From the hot pools at Waikite Valley we headed west, more or less. The central North Island seems to be crisscrossed with State Highways never going exactly where we want to go. Travel is often a matter of leaping from one to the other; sort of like a giant game of snakes and ladders. It’s ladders when we and the GPS are on the same page and snakes when we have disagreements. We happily zig-zagged westwards, finally reaching the coast at Awakino. Our route never quite arrived anywhere very big on the way. This meant we didn’t see any fuel stations as our supply was diminishing. And when we did encounter one I’d forgotten what they looked like and then we were past and it was too late. I made noises about the likelihood of more soon and of course there weren’t. By this stage the rain was welcoming us to Taranaki in typical fashion; and the fuel filter light came on indicating continuing problems with the fuel system. It wasn’t a great afternoon!
We’d come to Taranaki to catch up with friends and see the new Len Lye Centre. But first we had to go see the truck people just north of New Plymouth. We left Suzi with them and did a bit of shopping and then went back for one of those you-better-sit-down sort of talks. She needed parts and parts needed to be ordered but it could all come together in Hawera where their other workshop was. We were going that way anyway so that became the plan.
Later that day we finally made it downtown, to approach the Len Lye Centre. This is a new art gallery building to complement the Govett-Brewster Art Gallery which it is joined to. We’d enjoyed the Govett-Brewster Gallery on a previous trip and learned a bit about Len Lye, described as a filmmaker, sculptor, painter and poet. He is probably better known overseas than he is in New Zealand.
The Len Lye Centre has only been open for a couple of months and the people of New Plymouth seem to be in two minds about the usefulness of the project – see the linked newspaper article, particularly the comments section below it. I’m part of the flocking photographers group, and I’m sure there will be many more.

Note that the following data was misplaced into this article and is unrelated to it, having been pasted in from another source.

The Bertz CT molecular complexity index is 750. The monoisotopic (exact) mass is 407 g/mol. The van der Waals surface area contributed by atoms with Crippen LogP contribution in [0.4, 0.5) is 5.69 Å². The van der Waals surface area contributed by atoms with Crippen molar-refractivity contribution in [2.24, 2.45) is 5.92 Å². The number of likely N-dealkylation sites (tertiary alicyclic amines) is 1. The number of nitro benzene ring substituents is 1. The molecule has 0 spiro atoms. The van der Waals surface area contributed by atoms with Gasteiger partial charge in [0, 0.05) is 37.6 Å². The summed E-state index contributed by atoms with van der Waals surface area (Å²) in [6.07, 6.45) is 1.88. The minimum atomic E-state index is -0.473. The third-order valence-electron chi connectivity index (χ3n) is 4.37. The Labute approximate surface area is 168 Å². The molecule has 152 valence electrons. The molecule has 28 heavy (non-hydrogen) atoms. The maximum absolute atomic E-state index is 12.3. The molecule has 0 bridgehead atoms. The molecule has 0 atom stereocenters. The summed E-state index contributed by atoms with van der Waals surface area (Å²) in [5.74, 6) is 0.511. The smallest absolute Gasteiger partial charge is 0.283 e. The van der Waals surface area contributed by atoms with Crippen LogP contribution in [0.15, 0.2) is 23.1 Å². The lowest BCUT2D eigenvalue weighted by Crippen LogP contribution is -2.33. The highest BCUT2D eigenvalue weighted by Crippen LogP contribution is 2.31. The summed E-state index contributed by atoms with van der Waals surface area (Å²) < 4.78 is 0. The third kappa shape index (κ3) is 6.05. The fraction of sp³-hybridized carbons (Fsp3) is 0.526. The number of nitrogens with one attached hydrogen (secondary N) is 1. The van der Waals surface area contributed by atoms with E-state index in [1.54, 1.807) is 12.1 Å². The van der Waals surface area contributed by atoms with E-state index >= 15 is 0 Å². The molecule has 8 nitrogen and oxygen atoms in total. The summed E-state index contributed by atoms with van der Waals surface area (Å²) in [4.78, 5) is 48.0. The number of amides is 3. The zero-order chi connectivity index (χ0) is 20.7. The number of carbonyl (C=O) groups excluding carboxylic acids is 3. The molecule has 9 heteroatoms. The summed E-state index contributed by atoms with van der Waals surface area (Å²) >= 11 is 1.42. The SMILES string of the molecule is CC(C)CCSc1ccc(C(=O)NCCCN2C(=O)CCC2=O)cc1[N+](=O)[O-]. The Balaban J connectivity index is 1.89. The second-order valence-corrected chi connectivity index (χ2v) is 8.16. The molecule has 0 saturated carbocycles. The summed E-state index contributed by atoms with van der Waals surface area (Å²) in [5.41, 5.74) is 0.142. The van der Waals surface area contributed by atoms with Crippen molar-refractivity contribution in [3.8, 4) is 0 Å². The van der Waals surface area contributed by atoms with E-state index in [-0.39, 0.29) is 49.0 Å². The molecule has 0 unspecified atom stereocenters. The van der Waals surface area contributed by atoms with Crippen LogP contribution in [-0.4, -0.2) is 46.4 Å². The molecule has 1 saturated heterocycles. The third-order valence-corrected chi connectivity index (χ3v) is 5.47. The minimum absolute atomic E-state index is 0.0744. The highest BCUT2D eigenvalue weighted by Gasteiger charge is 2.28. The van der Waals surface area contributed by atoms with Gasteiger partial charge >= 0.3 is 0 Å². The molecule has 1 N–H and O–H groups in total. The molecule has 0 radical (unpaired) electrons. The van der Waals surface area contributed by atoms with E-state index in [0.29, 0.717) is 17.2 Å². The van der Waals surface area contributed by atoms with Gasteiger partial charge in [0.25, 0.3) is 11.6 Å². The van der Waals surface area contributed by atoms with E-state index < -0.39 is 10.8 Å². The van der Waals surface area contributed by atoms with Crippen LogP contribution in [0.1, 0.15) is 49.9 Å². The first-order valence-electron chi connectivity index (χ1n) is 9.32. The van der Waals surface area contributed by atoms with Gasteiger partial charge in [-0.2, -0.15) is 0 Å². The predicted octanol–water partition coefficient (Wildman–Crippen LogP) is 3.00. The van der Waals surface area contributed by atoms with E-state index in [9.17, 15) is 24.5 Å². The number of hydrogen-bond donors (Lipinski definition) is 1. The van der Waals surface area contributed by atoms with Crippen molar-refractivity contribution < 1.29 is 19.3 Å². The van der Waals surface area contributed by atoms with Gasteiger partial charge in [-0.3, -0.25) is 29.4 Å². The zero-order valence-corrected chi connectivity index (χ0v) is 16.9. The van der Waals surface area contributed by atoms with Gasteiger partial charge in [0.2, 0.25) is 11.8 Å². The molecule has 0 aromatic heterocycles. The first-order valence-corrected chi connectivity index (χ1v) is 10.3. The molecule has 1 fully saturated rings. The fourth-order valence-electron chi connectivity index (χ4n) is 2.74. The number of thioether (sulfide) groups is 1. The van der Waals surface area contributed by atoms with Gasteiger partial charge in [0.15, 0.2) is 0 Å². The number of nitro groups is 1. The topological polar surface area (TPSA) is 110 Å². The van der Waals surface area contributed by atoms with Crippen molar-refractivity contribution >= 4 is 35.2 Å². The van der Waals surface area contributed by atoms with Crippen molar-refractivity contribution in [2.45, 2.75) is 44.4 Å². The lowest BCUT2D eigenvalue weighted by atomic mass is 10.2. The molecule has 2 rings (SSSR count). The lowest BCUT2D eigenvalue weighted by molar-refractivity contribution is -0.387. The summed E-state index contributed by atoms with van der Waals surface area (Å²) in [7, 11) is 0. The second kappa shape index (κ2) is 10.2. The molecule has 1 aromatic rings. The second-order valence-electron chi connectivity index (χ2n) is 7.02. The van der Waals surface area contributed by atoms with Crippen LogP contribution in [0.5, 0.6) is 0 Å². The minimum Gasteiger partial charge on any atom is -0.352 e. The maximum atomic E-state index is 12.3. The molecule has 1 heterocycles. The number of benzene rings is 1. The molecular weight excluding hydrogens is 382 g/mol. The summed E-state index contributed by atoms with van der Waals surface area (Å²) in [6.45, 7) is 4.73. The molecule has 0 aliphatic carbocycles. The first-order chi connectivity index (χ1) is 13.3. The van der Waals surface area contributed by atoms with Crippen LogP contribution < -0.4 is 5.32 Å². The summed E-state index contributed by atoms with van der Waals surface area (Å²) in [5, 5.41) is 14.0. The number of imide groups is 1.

There are some great effects from different parts of the building with all the crazy mirrors and angles. We found the tall short car images repeatedly funny. Below is a very short video of one of the views – try it on Repeat as that’s sort of how it works in reality.
Wyn finally dragged me away from the outside and into the inside. I fell in love all over again. There was a focus on Len Lye but not just on his kinetic sculptures. He was an artist with many facets; just like his sculptures. You quickly realise that these are not just random bits of metal thrown together. These are carefully engineered bits of metal that performed art. And his animations were extraordinary. And I haven’t even mentioned his paintings.
And then I noticed the interior of the building. And fell in love again. It is worth a visit just to spend some time contemplating the building inside that mirror exterior.
Wyn finally coaxed me out the door with one last parting photo of the exterior.
We went for a wander around the nearby streets and along a short section of the lengthy Coastal Walkway including the Len Lye Wind Wand.
I can understand the reticence of some New Plymouth residents about paying for the Len Lye Centre. Many of them were also originally concerned about initial construction of the Coastal Walkway; now highly used and supported. It does look like the ratepayers contribution to the construction of the Len Lye Centre was small compared with things like stadium building like Dunedin’s. And given that it is serviced out of the adjoining Govett-Brewster Gallery, operating costs are not likely to increase hugely. The Len Lye Centre seems likely to attract a steady stream of visitors who will more than pay back the initial costs.
In any case New Plymouth is fortunate to have the Len Lye Centre as a source of inspiration; showing that Art is not just about paintings on walls. Generations can be inspired by the diversity of Len Lye’s works, just as the Len Lye Centre has been. The building literally reflects the city that surrounds it; it gets Art out into the streets. If only other new buildings could be even half as much fun.